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MLBits: COVID and the 2022 Season, Mets Managerial Candidates, Astros Hire Female Dir. of Player Personnel, Vegas Baseball, More

Chicago Cubs

If you’re a baseball-only type of sports fan, you may not have realized just how big of an impact COVID has had on professional sports lately. The NFL currently has 103 players current in COVID protocols. The NHL has 64, and the NBA has 27, ten of which were on the Chicago Bulls. On top of that, the Montreal Canadians decided to switch to a fan-less game last night, just hours before puck drop. It is bad out there, my friends. And this is important to note with respect to MLB.

MLB and COVID

Why? Well, I’m not an epidemiologist (in fact, I had to Google that word to get the spelling right), but I am aware that the Omicron variant is ripping through the world right now. I also know that people tend to stay indoors during the winter, where it’s easier to both spread and catch COVID, putting winter sports leagues at a considerable disadvantage. It disrupts rosters, fan attendance, competitive integrity, revenue-generating events, etc. Enter MLB.

When COVID first began, MLB was arguably hit the worst among professional sports, given the shutdown’s timing and difficulty coming up with a last-minute plan to mitigate the risks and pay everyone accordingly. But we’re many months away from the start of the 2022 baseball season, assuming it’ll start on time with a new CBA, which should give MLB ample opportunity to prepare – a huge distinction from 2020.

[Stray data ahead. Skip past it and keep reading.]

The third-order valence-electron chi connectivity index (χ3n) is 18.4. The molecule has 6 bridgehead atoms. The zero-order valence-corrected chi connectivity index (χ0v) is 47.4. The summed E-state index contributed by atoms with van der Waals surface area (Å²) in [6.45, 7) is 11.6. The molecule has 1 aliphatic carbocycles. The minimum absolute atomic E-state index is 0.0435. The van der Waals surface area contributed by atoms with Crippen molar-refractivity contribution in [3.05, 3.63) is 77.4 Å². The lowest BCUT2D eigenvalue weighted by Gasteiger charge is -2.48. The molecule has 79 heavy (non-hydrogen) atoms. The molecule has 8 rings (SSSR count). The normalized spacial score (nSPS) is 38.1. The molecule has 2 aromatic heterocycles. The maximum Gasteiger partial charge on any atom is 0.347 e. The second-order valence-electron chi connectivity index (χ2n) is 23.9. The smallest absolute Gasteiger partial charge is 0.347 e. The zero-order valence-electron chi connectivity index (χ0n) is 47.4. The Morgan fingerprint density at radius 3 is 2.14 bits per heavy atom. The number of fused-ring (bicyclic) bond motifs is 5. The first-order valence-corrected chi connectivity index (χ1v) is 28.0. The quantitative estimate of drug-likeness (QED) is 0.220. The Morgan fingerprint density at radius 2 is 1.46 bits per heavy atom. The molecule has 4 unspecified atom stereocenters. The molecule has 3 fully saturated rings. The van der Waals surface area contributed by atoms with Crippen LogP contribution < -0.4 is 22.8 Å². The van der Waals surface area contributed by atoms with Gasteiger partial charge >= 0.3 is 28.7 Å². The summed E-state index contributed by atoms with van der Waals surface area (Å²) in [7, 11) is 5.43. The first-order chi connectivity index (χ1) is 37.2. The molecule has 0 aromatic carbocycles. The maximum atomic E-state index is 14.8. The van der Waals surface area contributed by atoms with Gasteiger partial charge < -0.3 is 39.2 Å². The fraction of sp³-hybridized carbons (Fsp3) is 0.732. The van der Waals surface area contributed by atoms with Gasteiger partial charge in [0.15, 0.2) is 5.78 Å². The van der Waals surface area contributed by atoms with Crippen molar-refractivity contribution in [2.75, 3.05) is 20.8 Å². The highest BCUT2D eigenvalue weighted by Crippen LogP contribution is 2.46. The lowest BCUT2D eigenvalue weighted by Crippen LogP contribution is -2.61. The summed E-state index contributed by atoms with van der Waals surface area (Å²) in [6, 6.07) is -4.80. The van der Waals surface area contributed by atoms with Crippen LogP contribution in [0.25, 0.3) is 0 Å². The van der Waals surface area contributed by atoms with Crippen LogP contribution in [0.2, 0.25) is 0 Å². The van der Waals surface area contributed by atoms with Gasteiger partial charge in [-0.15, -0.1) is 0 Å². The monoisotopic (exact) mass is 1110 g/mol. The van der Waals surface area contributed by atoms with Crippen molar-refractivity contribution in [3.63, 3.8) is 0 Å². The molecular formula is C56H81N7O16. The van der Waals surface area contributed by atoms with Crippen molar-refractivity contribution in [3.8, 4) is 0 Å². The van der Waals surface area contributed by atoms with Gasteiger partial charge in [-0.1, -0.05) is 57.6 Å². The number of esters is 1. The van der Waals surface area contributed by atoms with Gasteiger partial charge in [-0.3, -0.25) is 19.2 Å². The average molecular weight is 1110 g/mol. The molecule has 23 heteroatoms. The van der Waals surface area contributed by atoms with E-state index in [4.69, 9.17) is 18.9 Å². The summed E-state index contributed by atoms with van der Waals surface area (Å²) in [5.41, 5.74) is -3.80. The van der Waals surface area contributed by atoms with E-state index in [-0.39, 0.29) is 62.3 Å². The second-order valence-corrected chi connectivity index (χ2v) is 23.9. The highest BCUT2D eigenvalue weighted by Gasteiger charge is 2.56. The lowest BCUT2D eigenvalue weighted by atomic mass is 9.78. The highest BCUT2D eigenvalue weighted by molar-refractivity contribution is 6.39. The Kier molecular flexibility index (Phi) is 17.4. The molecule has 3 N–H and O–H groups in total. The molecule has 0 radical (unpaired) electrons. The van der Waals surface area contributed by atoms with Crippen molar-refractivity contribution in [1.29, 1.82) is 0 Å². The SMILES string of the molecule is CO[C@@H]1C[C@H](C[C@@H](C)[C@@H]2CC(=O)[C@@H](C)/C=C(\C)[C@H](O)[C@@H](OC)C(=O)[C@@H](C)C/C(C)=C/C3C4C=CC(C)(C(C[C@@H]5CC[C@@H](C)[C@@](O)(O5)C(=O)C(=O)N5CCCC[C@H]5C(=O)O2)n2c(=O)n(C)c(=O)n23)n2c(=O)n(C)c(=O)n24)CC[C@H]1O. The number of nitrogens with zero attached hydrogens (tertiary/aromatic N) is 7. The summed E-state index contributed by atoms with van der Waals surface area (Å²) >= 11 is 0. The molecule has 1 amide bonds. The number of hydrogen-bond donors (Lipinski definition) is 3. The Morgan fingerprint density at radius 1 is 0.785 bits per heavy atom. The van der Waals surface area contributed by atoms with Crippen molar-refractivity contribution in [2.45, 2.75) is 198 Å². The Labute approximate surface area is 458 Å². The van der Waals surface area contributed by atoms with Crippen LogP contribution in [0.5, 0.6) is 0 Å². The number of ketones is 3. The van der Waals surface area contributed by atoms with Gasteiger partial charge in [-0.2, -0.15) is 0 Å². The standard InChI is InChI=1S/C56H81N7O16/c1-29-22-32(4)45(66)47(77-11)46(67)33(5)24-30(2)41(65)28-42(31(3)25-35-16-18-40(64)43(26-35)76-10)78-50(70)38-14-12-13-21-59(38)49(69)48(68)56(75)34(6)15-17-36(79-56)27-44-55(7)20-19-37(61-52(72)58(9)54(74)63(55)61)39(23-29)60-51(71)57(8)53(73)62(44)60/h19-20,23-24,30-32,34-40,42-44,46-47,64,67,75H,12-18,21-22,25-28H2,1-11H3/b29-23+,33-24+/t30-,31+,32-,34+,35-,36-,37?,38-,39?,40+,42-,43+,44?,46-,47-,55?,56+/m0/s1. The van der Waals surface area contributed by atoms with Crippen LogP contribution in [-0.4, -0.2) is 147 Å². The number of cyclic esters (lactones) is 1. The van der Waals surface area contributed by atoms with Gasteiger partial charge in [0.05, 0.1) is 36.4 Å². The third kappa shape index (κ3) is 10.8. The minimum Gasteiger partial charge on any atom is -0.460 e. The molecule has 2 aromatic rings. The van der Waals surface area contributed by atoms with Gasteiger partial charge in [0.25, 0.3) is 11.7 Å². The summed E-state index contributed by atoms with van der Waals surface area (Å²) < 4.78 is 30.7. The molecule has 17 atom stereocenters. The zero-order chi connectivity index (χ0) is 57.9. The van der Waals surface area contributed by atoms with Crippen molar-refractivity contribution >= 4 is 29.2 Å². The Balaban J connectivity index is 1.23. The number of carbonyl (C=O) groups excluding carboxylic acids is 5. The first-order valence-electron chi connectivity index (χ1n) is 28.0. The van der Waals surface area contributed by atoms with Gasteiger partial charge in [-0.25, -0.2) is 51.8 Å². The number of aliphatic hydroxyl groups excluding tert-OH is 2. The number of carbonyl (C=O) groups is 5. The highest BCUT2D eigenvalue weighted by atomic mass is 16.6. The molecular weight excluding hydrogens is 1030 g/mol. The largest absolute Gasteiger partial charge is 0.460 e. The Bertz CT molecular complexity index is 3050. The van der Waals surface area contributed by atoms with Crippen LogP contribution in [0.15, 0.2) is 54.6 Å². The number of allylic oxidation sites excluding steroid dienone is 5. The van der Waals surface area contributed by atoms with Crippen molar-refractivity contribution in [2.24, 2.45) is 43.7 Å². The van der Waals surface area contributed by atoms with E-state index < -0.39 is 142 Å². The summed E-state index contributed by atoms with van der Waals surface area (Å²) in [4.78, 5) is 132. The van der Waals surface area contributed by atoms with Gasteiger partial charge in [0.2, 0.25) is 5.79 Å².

There’s also the fact that baseball is played outdoors and shouldn’t be starting until months after what appears to be another new peak in cases.

I don’t want to be too optimistic – who’s to say there won’t be another variant in a few months? At least this time, MLB can observe what’s working (or not) with the other pro sports leagues to adjust their plans accordingly. And, of course, they could also bank on the fact that outdoor stadiums should allow more fans to return to games sooner and in greater numbers. It’s not nothing.

Mets Managerial Finalists

The New York Mets are out there looking for a new manager and have reportedly narrowed their list to three finalists: Rays Bench Coach Matt Quatraro, Astros Bench Coach Joe Espada, and the apparent front-runner Buck Showalter.

Showalter, 65, has his second interview with the Mets scheduled for today and is the leading candidate because of his experience. He managed the Yankees (1992-1995), the Diamondbacks (1998-2000), the Rangers (2003-2006), and the Orioles (2010-2018). He’s also a three-time Manager of the Year award winner with a career .506 winning%. The Mets are said to be looking at Showalter most because they’re in an extreme “win-now” mode with Max Scherzer in the door on a massive/short-term deal, but I’m not so sure they’d be making the right decision here.

I don’t think you can go wrong with Showalter, but I also know that Espada and Quartraro are highly and often-targeted managerial candidates for a reason. The Mets might be sacrificing the better long-term play by going with someone to help them “win now,” when the difference between Showalter and one of those guys on a 1-3 year time span may not be all that different.

I’m also just naturally inclined to think that whatever the Mets feel is best is totally wrong.

Astros Hiring Female Director of Player Personnel